While Britain chose Churchill (despite the Daily Mail's annual lament that an implausible percentage of the population think he was the nodding dog off the adverts), and Russians (as announced yesterday) opted for Braveheart-esque folk hero Alexander Nevsky, the various global versions of the BBC's Great Britons have turned up some interesting results.
As you might expect, France picked De Gaulle, Germans chose Adenauer (after having been expressly forbidden to nominate Nazis) and South Africa voted for Mandela, but the Portuguese version was won overwhelmingly, and rather disturbingly, by former military dictator Antonio Salazar. Spain's version was servile, selecting the current king above Cervantes and Columbus, and voting both his wife and son into the top 10 for good measure.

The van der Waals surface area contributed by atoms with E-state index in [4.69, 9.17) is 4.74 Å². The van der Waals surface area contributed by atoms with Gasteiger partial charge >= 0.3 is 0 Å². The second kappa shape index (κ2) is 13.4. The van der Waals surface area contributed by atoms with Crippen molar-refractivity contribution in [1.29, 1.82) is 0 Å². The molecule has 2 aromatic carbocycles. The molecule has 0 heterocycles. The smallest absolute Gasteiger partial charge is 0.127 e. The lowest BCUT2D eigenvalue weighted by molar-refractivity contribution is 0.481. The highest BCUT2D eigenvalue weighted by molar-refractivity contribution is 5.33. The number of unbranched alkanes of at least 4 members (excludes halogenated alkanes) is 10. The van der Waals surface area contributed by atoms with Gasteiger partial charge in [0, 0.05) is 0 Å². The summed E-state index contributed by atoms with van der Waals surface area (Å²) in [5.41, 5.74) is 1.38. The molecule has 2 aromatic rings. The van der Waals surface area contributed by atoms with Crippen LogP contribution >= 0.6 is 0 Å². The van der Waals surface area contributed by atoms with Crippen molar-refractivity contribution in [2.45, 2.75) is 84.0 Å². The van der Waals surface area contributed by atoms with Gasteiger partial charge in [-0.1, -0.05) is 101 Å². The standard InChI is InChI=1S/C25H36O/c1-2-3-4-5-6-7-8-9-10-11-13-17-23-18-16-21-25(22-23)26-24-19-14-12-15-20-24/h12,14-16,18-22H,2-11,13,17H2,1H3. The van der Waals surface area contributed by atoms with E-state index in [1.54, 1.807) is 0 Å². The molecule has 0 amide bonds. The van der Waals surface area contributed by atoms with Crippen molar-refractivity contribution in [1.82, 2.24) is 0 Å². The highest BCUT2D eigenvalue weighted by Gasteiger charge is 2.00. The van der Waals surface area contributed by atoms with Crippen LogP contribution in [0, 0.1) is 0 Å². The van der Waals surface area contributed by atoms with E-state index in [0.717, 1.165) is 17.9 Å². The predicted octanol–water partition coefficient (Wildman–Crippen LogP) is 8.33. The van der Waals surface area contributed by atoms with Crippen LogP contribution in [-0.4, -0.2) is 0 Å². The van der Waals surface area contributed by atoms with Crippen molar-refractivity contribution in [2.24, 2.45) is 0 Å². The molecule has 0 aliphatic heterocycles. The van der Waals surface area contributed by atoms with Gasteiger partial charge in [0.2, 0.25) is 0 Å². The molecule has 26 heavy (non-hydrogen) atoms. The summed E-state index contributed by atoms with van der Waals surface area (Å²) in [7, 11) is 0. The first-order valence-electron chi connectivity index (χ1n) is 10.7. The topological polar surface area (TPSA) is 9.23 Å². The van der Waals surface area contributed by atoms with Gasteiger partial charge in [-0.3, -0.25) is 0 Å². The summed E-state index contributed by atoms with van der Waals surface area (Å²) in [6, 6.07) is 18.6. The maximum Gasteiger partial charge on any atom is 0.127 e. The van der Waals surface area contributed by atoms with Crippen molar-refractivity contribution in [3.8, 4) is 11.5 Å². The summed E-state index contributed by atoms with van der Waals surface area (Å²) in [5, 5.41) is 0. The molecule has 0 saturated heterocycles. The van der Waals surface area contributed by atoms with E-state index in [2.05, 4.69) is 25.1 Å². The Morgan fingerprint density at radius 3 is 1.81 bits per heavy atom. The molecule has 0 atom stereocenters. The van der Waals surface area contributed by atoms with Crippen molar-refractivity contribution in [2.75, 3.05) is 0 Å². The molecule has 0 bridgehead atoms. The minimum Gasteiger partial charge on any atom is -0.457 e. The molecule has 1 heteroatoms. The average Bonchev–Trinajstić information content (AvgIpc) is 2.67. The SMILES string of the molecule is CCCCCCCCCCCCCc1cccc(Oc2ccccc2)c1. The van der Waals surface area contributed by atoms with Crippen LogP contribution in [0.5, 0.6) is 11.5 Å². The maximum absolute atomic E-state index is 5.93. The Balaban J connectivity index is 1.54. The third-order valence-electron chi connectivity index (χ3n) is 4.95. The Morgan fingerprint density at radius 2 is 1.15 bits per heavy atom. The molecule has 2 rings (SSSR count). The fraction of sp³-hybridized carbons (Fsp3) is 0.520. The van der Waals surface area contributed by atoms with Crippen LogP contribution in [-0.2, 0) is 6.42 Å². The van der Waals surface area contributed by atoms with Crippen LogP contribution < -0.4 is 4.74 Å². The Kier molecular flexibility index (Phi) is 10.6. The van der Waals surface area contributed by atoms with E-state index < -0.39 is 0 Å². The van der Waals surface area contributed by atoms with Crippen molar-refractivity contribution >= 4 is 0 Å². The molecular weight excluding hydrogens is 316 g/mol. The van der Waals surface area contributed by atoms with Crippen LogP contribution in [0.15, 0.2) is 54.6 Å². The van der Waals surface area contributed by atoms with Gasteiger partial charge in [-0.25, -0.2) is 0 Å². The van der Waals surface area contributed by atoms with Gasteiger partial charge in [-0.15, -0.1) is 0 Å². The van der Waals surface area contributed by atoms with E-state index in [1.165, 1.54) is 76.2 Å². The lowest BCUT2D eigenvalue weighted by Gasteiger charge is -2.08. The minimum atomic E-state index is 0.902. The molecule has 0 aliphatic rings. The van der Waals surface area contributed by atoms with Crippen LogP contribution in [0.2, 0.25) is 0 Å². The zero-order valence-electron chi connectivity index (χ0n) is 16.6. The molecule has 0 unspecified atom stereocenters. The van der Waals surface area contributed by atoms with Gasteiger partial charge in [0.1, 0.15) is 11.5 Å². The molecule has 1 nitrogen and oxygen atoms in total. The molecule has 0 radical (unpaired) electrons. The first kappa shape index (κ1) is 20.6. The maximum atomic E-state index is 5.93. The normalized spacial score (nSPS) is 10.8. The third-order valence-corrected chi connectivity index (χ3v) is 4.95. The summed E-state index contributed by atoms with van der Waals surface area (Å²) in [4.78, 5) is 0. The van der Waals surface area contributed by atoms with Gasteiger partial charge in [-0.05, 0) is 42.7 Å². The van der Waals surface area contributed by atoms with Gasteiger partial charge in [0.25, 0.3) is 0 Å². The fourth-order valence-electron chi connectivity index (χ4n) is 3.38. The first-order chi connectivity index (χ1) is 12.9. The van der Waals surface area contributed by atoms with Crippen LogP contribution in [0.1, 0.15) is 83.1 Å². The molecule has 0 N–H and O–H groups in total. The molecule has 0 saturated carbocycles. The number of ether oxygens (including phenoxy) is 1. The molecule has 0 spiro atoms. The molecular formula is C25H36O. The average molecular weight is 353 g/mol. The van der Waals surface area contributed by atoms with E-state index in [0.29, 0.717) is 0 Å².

As a sign that the public can't always be trusted, Romanians voted Vlad the Impaler into 12th, 2 places behind adolescent gymnast Nadia Comaneci. New Zealand predictably struggled to find 100 people to fill the list, topped by Ernest Rutherford. Russell Crowe ranked 100th, beaten by a pioneer of bungy jumping, a safe sex campaigner and the man who invented jogging.
The last word on these fascinating and bizarre personality contests: In the results for The Greatest American, Thomas Jefferson came 12th. 6 places above him - George W. Bush.